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I have a utility bash script from an old laptop that I'm trying to use on my current laptop. It fails because it's passing unknown options to the column command. Running man column, I see that this machine is using the BSD version of the command; the script is written for the Linux version, which has more options.

I don't have access to the old machine, so I can't say much about what might have been done to set it up, except that it should be very similar to the new one. The current machine is running Pop!OS 20.04, newly installed in the last couple days.

Is there an obviously correct way to specify which of these similar commands I want to use?

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  • This turns out to be a deeply frustrating problem. The relationships between the different repo/distro managers are snarled; they know they're shipping the wrong version of the command, but nobody's taking bets on when the issue will get fixed (this is hardly a mainstream problem, and nobody want's to break anything that's currently working). This ubuntu question has working solutions for my current problem, and links for people who want to dig into the underlying problem. Jun 16 at 18:52
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Is there an obviously correct way to specify which of these similar commands I want to use?

At the risk of being a little too obvious, one obvious way is to specify the full path to the exact executable you want the script to use:

#!/usr/bin/env bash

# use the col executable in /usr/bin, not that other one:
col='/usr/bin/col'

$col ... ... ...

As @muru points out, an alternative would be to declare a function col() which calls the specific binary that you wish to use:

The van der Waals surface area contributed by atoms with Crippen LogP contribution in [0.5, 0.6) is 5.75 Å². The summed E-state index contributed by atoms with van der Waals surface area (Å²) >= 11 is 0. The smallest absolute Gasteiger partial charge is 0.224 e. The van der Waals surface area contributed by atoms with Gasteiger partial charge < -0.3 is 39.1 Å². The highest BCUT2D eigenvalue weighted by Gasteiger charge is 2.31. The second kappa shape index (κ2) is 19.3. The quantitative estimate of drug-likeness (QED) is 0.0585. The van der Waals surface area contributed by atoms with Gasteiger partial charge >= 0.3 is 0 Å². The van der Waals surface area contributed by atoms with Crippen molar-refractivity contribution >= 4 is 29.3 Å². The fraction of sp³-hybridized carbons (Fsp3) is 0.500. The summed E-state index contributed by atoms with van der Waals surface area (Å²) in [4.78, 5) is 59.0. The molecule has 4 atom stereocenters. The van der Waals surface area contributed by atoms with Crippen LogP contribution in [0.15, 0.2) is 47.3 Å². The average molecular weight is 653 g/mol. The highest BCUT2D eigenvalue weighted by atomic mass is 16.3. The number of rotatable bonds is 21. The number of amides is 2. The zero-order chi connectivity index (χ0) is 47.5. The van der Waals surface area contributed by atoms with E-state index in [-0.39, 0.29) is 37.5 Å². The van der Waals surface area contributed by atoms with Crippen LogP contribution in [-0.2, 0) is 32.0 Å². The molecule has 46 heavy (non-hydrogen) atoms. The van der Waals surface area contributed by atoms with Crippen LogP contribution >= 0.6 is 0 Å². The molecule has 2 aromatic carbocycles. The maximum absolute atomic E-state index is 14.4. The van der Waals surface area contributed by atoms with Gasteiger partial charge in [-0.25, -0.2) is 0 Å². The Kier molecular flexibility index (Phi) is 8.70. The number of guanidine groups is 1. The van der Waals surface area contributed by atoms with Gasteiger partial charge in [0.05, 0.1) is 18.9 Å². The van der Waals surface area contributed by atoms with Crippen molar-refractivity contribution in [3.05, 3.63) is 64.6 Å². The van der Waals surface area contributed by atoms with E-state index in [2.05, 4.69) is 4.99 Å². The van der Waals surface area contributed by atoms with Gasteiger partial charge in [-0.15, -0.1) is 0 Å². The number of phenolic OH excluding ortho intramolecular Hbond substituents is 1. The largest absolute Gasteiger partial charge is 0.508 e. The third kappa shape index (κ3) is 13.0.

#!/usr/bin/env bash

# use the col executable in /usr/bin, not that other one:
col()
{
  /usr/bin/col "$@"
}

col ... ... ...
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Find them all with, e.g. type -a column, rearrange your $PATH so that the directory containing the version you want is before the directory containing the version you don't want. Then, issue the rehash command.

PATH editing is tricky. Never have a PATH= assignment that doesn't have $PATH in it, unless you're really sure what you're doing.

I use Stephen Collyer's bash_path_funcs, described in Linux Journal way back in 2000:

https://www.linuxjournal.com/article/3645 https://www.linuxjournal.com/article/3768 https://www.linuxjournal.com/article/3935

The addpath function adds an entry to a path only if it is not there in the first place. delpath -n deletes all non-existent directories from a path.

You can get the pathfunc.tgz file from https://web.archive.org/web/20061210054813/http://www.netspinner.co.uk:80/Downloads/pathfunc.tgz

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